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"How does Tennessee Williams portray the theme of 'being trapped' in the opening three scenes of The Glass Menagerie?"

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"How does Tennessee Williams portray the theme of 'being trapped' in the opening three scenes of The Glass Menagerie?" Entrapment is an important theme of The Glass Menagerie, the play is of Tom's memory living with his mother, Amanda, and sister, Laura, in 1930's America. These were not particularly happy times for many people due to the oppression. Tom, Laura and Amanda all appear trapped but not all by the same thing. Tom is trapped by the thought of his future and the present, Amanda is trapped in the past in the days she was a young girl and Laura us trapped in her own self-consciousness and lack of confidence. The Glass Menagerie is a memory play, so the characters are trapped within Tom's memory. Tom is showing the situation and personalities of his family, particularly his mother in ways that are emphasised in order to support his own feelings and justify why he left them. In the first scene Tom acknowledges this fact by saying 'it is sentimental, it is not realistic'. ...read more.


Laura is happier inside, in the refuge of her home she is scared by the world and protects herself by keeping it away from her. In Scene 2 the audience discover that Laura has not been attending her course at Rubicam's Business College and instead has been walking around in the cold or visiting the zoo or the jewel box. While Amanda believes Laura has done this 'just for deception' it obvious that Laura is trapped within her own lack of confidence, she 'couldn't face' going back to the college after getting so nervous during a speed test. Amanda is able to make the whole scenario about her, instead of seeing that her daughter needs comforting, Amanda asks Laura 'What is going to become of us, what is the future?' Amanda forces the thought of the future on her daughter when Laura is really content in her world of glass. Unlike her brother and mother, Laura does not want to escape from the apartment, it is not a prison to her like it is to the rest of her family. ...read more.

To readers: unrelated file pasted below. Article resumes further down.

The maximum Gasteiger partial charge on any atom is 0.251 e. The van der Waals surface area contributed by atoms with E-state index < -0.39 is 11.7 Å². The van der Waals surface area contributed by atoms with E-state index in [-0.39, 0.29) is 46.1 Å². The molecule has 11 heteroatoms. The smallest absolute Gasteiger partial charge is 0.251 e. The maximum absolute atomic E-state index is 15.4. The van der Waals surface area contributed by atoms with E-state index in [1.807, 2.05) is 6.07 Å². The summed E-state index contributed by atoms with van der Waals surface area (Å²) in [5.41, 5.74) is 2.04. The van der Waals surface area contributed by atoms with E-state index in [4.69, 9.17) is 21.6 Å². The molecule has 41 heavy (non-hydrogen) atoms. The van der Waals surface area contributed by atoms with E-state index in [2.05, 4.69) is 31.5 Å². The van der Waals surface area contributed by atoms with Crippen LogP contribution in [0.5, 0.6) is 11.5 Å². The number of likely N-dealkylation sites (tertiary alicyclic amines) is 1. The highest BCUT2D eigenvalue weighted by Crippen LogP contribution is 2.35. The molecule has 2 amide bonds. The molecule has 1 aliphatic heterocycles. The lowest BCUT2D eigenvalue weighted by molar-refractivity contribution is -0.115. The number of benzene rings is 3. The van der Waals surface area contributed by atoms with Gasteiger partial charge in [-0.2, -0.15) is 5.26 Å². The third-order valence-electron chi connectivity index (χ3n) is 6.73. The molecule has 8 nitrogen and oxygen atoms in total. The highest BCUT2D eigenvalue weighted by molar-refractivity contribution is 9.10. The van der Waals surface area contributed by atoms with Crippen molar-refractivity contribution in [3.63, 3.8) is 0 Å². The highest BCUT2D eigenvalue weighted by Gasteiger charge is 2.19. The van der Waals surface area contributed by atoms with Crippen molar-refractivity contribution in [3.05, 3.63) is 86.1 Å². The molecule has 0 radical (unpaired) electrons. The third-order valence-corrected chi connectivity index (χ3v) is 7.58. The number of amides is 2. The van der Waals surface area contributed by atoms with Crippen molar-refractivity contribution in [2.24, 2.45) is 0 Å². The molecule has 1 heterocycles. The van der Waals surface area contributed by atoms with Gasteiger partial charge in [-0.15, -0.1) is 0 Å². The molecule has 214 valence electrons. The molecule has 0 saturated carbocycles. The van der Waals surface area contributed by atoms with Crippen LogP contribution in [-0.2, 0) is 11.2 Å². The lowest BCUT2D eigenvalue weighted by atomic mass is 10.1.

The Wingfield family are not the typical family. Amanda is an over compensating parent and while she acts caring she is dependent on her children's' futures, she is also insensitive to their needs. Laura is the only member of the family happy to be at home, she needs comfort and to be kept away from the wider world as she is afraid of the consequences, she loves her brother and mother a great deal and is hurt when they argue. Tom does feel a sense of duty to his sister but the way his mother treats him is enough to drive him away from the family. The family are dysfunctional and this may be a contributing factor to the element of entrapment, instead of supporting each other they end up hurting each other and leaving each other with the sense of failure and letting each other down. The characters could also be trapped by guilt and also the pain of the absent father. While they avoid talking about him, his presence is felt from the 'larger-than-life-size photograph above the mantel'. There is a general sense of failure and unhappiness in the play it could be this that traps the characters where they are. Laura Brown 12GW ...read more.

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